The Chuck Wagon

The Chuck Wagon

  • Cowboys out on the trail relied on the camp cook (“cookie”) for their food.  Meals were served up from the chuck wagon – a store room and kitchen on wheels.
  • The first chuck wagon was designed from an old army vehicle by a cattleman called Charles Goodnight in 1866.
  • The front wheels were smaller than the back to make turning easier.
  • Chuck wagons featured a barrel that could hold two days supply of water, a hooped canvas cover to protect from harsh sun or rain, a heavy tool box, and a portable larder called the chuck box.
  • The chuck box contained flour, lard, coffee, tobacco, dried apples, raisins, sugar, beans, and other staples.
  • The body of the wagon held bedrolls, grain for the horses, and spare equipment.
  • A canvas hung underneath carried firewood.
  • The cookie was often a former cowboy who had been injured.  He would have few culinary skills so the food was basic, boring, and unhealthy.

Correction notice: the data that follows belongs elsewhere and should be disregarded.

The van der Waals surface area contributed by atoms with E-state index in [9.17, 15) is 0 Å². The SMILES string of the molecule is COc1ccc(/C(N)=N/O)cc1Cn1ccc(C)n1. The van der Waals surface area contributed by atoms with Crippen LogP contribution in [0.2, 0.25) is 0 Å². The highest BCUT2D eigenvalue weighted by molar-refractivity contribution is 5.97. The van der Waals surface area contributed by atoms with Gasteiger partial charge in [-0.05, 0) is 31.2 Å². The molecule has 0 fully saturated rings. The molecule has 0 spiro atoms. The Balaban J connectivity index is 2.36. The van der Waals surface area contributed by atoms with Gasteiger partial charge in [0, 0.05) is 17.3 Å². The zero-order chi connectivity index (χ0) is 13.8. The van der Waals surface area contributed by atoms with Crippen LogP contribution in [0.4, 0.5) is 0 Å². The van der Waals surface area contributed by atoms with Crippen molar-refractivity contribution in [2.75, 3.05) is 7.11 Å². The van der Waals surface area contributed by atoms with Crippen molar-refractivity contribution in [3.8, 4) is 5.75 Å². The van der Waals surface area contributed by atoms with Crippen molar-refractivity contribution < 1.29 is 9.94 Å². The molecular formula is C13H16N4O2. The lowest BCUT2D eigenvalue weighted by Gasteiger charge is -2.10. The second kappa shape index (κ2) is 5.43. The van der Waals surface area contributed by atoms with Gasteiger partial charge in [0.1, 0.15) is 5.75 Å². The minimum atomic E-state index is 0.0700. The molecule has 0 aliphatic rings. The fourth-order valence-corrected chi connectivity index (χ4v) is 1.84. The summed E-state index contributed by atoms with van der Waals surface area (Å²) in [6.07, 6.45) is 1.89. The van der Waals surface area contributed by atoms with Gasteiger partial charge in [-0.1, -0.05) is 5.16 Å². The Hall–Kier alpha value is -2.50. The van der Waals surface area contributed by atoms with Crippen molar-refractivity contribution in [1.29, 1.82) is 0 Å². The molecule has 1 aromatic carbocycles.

• Food was prepared on a fold-down shelf at the rear of the wagon.  It was cooked on an open fire.
  • Meals generally featured bacon (sow-belly), beans, and some form of bread.  If the cook was a good shot with a rifle, there might also be jackrabbits, prairie chickens, deer, turkeys, or venison.
  • Hygiene was non-existent.  If there was no water for rinsing pots and plates they were scoured with grass, leaves, sand, or dry dirt.
  • Although Cookie was usually the most popular member of the crew – often acting as their banker, barber, and dentist as well – cowboys could not wait to reach the next town for a taste of fresh food, steak, and eggs!

Sources:

Murdoch, David. Cowboy.  Worldwide: DK Publishing, 1993.

Texas Cowboy Hall of Fame, Fort Worth, Texas.  Research Trips 2015 and 2016.

Wikipedia, “Chuck Wagons,” at  https://en.wikipedia.org/wiki/Chuckwagon

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